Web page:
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  • The York Retreat1
  • Barry Edginton (bio)

On 29 April 1790, the Society of Friends in York was informed that Hannah Mills had died in the York Asylum. Although there was no evidence of mistreatment, the society was shocked. Later, at a gathering of the Tuke family, Anne, daughter-in-law of William Tuke, asked why there was no establishment for such persons in their society (Allott, 61–62). This question became a “guiding light” for William Tuke, who, at the age of sixty, set about to reform the treatment of insanity. In 1791, William Tuke presented his ideas for the treatment of the insane to the quarterly meeting of the York Society of Friends. Although he met considerable opposition, especially from his wife, Esther, he was allowed, according to the Quaker tradition, to develop his ideas.2 The two influences affecting Tuke’s ability to carry on the project of asylum reform came from his Quaker beliefs. First, he acknowledged that the force of goodness flowed through him and, second, that this “inner light” enveloped every person. This idea of an “inner light” affected the way Tuke thought about insanity. He thought that goodness, reason, and faith were within everyone and that madness could be remedied not only by kindness but also by a proper atmosphere and environment. Tuke would “profess to do little more than assist Nature, in the performance of her own cure” (Stewart 8).

Tuke’s moral treatment favoured a therapeutic environment in which “sane” ideas and behaviours were encoded in a design that would transform the actions of its patients. “The curative power of pure, romantic nature itself … was called into service. Nature was to heal insanity like all the other problems caused by chaotic social progress” (Doerner 80). The question of how space could be constructed to reflect a calm within the patient became a constant topic in the building and maintenance of The Retreat.

The organization and assistance of the Quaker community as a group whose “culture of opposition was instrumental in the production of early modern subjectivity” (Pointon 398) became the social basis of his support. Tuke, as with all Quakers, took representational modes of living seriously. Just as the Quaker meeting house extended their beliefs about spatial organization to design, so too the design of The Retreat would privilege sight, sound, and smell in an “environment” of treatment. The design incorporated the image of a healthy life and the material means by which it was to be achieved. Theirs was an image of insanity that “stressed the same mind / body unity in their medical treatment as they did in their own personal worship” (Stewart 5). Even the name “The Retreat” was adopted to convey the image that the institution was to be used for the reparation and safety of the body and the mind.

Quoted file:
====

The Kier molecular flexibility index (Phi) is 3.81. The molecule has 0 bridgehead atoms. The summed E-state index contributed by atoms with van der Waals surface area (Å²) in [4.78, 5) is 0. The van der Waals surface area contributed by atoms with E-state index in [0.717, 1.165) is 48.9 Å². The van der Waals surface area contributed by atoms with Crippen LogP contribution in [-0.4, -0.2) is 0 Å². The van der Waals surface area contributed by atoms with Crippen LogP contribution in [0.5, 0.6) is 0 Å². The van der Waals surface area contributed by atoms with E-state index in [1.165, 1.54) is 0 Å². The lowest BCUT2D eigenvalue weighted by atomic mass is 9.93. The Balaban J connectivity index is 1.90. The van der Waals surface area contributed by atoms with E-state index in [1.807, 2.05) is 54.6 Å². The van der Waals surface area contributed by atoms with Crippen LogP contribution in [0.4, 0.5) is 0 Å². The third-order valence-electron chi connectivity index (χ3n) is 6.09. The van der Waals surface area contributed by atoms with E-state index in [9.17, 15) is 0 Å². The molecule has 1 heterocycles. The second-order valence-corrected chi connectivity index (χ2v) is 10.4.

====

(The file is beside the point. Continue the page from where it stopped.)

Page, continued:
Treatment would not follow the regimen of contemporary medical knowledge, and, in the correspondence between Tuke and John Bevans, there is no [End Page 9] information, either prior to construction or during building, to show that either had any knowledge of the current ideas and debates concerning the treatment or cause of insanity. Rather, the building would convey healthful discipline and moral qualities. It would not be a static space but rather a therapeutic instrument assisting in healing (see Edginton, “Well-Ordered”). The task for Tuke and Bevans was to represent moral treatment in a built form. While many public asylum designs failed in their attempts to create a healthful environment for treatment because of overcrowding or lack of funding (Digby 9), The Retreat retained the vision of Tuke and Bevans. The Visitors of the Commission in Lunacy (8 March 1873) observed this almost eighty years later: “We are glad that attention continues to be given to the important object of [keeping] the interior of the Hospital cheerful and comfortable in aspects which it calculated to produce a beneficial affect upon the inmates” (Commissioners in Lunacy np).

One of the distinct features of The Retreat is its attachment to the natural landscape. The placement of the building outside the city as well as its aspect and landscaping were seen as appropriate measures used to treat those...


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pp. 9-13
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